What happens during chemotherapy?
Meet Jake, who can tell you all about chemotherapy for children.
Chemotherapy is one way your child may be treated for a brain tumour. Chemotherapy uses drugs to destroy tumour cells by interrupting or stopping their growth. Chemotherapy can be used on its own, with radiotherapy, or it may be used before or after surgery.
Our bodies are made up of cells that divide to reproduce and repair themselves. Cytotoxic drugs used in chemotherapy disturb the dividing process of both tumour cells and healthy cells. Healthy cells are better able to repair themselves, whilst tumour cells are more likely to die.
Depending on your child's type of brain tumour, their age, and general health, chemotherapy may be given:
Your child may be given chemotherapy in one of a number of ways:
This is the usual method and may be given via a central line, a PICC line or a portacath. The type of 'line' your child has will depend on factors, such as your child's age and tumour type. The line is put in under general anaesthetic and stays in place until your child's chemotherapy treatment has finished. You will be taught by your child's health team how to care for the line.
There is more information about these lines, including how to look after them, in the full fact sheet. This can be downloaded at the bottom of this page.
This is a less common method. If your child is given chemotherapy by this method, wear disposable gloves when handling the medication, particularly if you are pregnant. Do NOT crush the tablets.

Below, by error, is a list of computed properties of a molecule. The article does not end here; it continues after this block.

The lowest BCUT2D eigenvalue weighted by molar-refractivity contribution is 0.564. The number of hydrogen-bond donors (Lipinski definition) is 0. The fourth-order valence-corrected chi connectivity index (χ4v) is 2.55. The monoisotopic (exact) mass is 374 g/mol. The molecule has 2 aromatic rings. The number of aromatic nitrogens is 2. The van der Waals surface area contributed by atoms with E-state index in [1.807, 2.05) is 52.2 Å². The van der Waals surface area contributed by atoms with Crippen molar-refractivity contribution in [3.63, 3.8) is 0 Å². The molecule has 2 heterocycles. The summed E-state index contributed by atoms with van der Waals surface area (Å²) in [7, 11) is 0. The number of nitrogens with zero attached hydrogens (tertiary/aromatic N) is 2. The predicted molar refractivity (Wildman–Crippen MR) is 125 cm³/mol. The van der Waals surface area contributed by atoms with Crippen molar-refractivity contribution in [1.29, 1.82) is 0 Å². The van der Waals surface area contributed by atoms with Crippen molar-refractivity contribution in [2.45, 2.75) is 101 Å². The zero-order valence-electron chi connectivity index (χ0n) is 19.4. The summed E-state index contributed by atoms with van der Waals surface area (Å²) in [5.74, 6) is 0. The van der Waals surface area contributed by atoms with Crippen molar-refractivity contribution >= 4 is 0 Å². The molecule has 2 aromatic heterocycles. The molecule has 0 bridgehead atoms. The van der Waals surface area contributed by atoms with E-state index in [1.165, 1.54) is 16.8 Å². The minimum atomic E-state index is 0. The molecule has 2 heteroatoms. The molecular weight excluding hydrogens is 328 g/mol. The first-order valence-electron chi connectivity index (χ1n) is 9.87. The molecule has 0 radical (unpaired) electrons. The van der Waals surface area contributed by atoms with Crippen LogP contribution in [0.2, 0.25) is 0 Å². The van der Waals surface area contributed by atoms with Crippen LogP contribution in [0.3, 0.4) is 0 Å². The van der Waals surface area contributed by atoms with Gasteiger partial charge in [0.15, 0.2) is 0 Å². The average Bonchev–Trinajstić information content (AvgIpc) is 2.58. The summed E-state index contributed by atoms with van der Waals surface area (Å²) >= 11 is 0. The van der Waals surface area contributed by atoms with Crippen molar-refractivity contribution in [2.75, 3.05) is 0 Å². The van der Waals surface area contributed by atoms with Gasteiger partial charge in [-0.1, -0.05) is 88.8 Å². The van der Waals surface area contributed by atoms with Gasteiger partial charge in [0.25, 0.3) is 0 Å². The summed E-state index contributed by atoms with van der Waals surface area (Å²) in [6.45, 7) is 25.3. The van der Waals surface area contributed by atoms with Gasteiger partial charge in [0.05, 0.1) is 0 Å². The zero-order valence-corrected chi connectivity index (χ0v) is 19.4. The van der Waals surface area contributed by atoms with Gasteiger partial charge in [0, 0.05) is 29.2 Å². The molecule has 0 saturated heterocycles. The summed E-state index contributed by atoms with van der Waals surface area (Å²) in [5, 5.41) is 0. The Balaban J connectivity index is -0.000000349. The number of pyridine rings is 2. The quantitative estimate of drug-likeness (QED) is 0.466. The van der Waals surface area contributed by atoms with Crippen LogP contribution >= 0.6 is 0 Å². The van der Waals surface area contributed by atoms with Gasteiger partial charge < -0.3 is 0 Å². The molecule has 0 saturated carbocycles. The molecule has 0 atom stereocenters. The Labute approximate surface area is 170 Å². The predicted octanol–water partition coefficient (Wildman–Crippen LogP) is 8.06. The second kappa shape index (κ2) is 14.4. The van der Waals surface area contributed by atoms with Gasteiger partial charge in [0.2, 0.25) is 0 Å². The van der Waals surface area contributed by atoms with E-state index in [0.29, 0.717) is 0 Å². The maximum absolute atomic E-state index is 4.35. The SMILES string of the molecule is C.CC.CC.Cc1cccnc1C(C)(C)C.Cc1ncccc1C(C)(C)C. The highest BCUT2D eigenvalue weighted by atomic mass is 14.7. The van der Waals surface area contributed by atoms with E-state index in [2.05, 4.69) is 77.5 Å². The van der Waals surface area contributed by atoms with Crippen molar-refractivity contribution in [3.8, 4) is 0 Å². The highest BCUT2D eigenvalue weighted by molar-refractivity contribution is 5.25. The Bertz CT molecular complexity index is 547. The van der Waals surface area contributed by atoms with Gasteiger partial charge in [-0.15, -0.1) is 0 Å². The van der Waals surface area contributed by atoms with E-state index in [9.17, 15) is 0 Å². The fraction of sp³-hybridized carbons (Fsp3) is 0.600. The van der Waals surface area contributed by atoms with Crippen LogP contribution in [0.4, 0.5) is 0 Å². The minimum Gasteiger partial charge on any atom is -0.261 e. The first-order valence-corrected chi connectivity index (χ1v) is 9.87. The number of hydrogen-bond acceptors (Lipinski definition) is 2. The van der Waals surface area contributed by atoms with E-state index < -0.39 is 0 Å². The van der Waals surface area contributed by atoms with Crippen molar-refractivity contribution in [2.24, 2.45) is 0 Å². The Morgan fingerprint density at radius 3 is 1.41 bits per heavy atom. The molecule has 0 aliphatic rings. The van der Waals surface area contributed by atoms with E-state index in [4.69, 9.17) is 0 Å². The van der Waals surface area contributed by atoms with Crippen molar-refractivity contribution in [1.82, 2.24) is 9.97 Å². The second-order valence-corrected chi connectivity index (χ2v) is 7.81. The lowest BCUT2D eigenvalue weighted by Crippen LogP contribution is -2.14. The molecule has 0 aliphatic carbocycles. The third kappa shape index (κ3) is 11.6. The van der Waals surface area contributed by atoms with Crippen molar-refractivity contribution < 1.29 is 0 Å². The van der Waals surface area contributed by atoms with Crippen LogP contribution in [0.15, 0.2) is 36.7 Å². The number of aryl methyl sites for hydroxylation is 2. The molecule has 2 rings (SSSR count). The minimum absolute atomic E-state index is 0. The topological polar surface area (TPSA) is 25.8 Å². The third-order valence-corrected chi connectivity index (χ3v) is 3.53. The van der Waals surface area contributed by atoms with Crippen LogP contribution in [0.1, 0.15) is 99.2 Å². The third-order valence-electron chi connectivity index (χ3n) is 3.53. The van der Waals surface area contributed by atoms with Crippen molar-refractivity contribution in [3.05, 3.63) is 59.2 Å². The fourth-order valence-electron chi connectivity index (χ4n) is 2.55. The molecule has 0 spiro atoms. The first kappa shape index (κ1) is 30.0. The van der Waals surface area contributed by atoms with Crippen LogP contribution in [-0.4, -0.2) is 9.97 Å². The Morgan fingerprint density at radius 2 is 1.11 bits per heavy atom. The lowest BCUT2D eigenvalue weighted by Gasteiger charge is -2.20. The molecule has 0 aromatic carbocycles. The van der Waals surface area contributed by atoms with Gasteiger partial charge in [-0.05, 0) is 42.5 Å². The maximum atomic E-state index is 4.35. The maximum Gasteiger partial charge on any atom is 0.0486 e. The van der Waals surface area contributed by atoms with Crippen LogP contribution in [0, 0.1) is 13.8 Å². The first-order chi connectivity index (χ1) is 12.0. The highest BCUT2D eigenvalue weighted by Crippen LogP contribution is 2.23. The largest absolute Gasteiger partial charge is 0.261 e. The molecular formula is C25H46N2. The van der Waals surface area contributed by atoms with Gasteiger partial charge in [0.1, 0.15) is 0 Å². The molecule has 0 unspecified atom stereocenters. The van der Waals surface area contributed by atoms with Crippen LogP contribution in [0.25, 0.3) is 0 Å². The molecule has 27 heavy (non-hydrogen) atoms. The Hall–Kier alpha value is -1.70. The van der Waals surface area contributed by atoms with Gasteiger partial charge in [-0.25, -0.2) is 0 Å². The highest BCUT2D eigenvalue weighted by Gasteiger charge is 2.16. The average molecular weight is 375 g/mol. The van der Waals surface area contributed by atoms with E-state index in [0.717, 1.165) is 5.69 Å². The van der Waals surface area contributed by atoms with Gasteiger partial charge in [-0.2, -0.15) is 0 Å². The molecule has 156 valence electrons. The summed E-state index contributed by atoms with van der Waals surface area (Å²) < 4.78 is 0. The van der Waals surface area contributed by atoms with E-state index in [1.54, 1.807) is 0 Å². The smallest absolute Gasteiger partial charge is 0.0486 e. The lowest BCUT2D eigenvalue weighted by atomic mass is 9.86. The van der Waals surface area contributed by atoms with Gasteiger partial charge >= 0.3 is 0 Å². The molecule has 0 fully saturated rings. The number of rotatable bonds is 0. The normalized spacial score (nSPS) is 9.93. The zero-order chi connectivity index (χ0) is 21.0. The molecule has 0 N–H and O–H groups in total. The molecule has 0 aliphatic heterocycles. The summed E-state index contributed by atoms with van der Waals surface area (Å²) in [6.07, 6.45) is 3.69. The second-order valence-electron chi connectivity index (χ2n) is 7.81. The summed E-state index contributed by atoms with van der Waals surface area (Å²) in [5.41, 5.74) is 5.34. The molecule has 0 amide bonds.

Chemotherapy drugs can have an unpleasant after-taste - giving you child flavoured chewing gum or a sweet afterwards can help to disguise the taste.
Your child's health team will plan and tailor your child's treatment based on the type of tumour your child has, your child's age, the amount of tumour removed (where relevant), and your child's general health.
It could vary from daily chemotherapy for a while as a day-case in hospital, to several days on a ward every few weeks.
These cycles of treatment can be given over 3 months to 12 months, or even longer.
Chemotherapy is often given as an outpatient treatment, which means that your child won't usually have to stay in hospital overnight.
Side-effects vary from child to child and according to the drugs they have been given. As chemotherapy temporarily acts on healthy cells as well as tumour cells, it may cause some unpleasant, short-term side-effects, commonly including:
During and after treatment, your child will be monitored using scans to check how well the treatment is working, e.g. for any changes to their tumour.
Page last reviewed: 02/2018
Next review due: 02/2021
Find out more about Chemotherapy for children in the full fact sheet -
including information about how to care for your child's central line.
Find out more about Chemotherapy for children in the full fact sheet - Clear print version, designed to RNIB guidelines - including information about how to care for your child's central line.
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